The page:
France’s most famous southern waterway, a UNESCO World Heritage Site, meanders slowly here in the shade of plane trees. To be lulled by the rhythm of the calm water, from lock to lock, we find the forgotten gestures and sensations of the former sailors and boatmen who made the canal a lively place. Here, we abandon the rumbling of vehicles and the roar of engines, we lounge on the deck, we pedal or we walk along the towpaths… We let ourselves be won over by the tranquillity and beauty of the landscapes by forgetting the hassles of everyday life: we slow down, we enjoy our holidays along the water!
Cycling on Towpaths
What better way to clear your head than by cycling along the 270 kms of towpath that adjoins the Canal du Midi? Hair in the wind, at the handlebars of your bicycle, you can reach Sète from Toulouse in a few days for the more sporty, or take the time to stop wherever you wish, near Pexiora, Villepinte, Bram or Montréal d’Aude…
Adress : Le Grand Bassin, Sophie Gancian’s B&B – 11400 Castelnaudary
Tel : +33 (0)7 68 13 87 23
WebSite : www.paulette.bike/fr
FROM CASTELNAUDARY AND/OR BRAM
La Roue Qui Tourne
Bike rental and reparation.
T : +33 (0)7 68 13 87 23
BY RENTAL BOAT
You don’t need a boating licence to take on the role of captain here, for a weekend, a week or a few hours. Just a short introduction to take control of the boat of your choice and then off you go on your cruise on the Canal du Midi. Stop in Bram to criss-cross the curved alleys of this rounded old Roman village, swim at Lake Buzerens, enjoy a tasty dish by the Canal, or even visit the Archaeological Museum of Eburomagus or the Maison des Essar[t]s… everything here encourages you to relearn the slowness and (re)discover the art de vivre of the South of France
Port de Bram
T : +33 (0)4 68 13 02 38
WebSite : www.locaboat.com/croisieres/france/canal-du-midi/bram
FROM CASTELNAUDARY TO CARCASSONNE, LITTLE TALES OF THE CANAL DU MIDI
Short Stops in Villepinte
The Villepinte Lock (L’écluse de Villepinte) is a classic structure whose lock chamber is presented in an oval plan, a feature largely common to the simple locks that line the Canal du Midi. It was built in the 17th century and then repaired in the 18th century. We often observe with pleasure the spectacle of passing a lock by boat… but it is a hundred metres away that we find a structure a little more unusual: an eight-arch spillway (a system that allows the drainage of a section of the canal between two locks to undertake work, cleaning, etc.).
Managing the Overflow of Water
Although Pierre-Paul Riquet, a genius designer of the Canal du Midi, succeeded in capturing the streams for the irrigation of the Canal du Midi, the management of the overflow of water quickly became a major concern, especially for his son. The winter floods, sometimes occurring very brutally, caused many disturbances both on the structure itself (silting, open breaches, deterioration of the locks), and on the surrounding areas. Thus, Riquet’s son had to ask Colbert’s son in order to request the services of the engineer Vauban. Thanks to the implementation of the corrective works recommended by the great engineer, the canal functions properly up to the present day. The Villepinte section presents various examples of these saving works: an 18th-century eight-arch spillway (for the evacuation of water), an aqueduct called Mézeran (allows the passage of the stream with the same name under the canal, like the little Tréboul Aqueduct, a little further on), as well as a waste weir (completed later on, it seems).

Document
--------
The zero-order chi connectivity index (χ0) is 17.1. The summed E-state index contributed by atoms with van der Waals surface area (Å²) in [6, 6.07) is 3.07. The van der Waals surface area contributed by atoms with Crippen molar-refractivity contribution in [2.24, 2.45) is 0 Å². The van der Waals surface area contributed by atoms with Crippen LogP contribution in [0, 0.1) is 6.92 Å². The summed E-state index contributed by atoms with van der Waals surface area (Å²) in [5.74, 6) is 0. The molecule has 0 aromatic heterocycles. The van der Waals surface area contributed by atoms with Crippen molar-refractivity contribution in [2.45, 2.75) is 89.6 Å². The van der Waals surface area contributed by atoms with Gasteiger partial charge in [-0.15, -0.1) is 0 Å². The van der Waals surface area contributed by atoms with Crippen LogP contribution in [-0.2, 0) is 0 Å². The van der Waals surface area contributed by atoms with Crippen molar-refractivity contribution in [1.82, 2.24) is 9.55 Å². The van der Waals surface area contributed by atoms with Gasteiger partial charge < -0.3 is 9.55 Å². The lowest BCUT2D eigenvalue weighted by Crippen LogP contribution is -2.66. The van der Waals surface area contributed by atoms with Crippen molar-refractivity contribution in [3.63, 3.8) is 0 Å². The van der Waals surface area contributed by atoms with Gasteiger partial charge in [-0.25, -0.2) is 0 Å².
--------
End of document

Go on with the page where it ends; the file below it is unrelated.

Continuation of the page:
Opposite the spillway, a battery of twelve washhouses were set up on the canal to allow the local women of Villepinte to come and wash the laundry. That was a bit of a trek from the village!
FOCUS ON BRAM PORT : NAVIGATIONAL DUES CONTROL STOP
Excerpts from the Canal Regulation (early 19th century):
“Any skipper who will ship goods, commodities and other objects on the canal, will have to make a declaration of the quantity, quality, weight, mark, number and designation of the balls, barrels, crates and other objects that he will load […] The collection of navigation dues will be made on the gross weight of goods, including liquids. […] Every skipper will be forced to stop with his boat in front of each office of the canal, to take a passage ticket, and declare the goods he would have taken on the route from the last office… […] Navigation dues must be paid within three days of the unloading of the goods… […] Documentary proof is the passage ticket.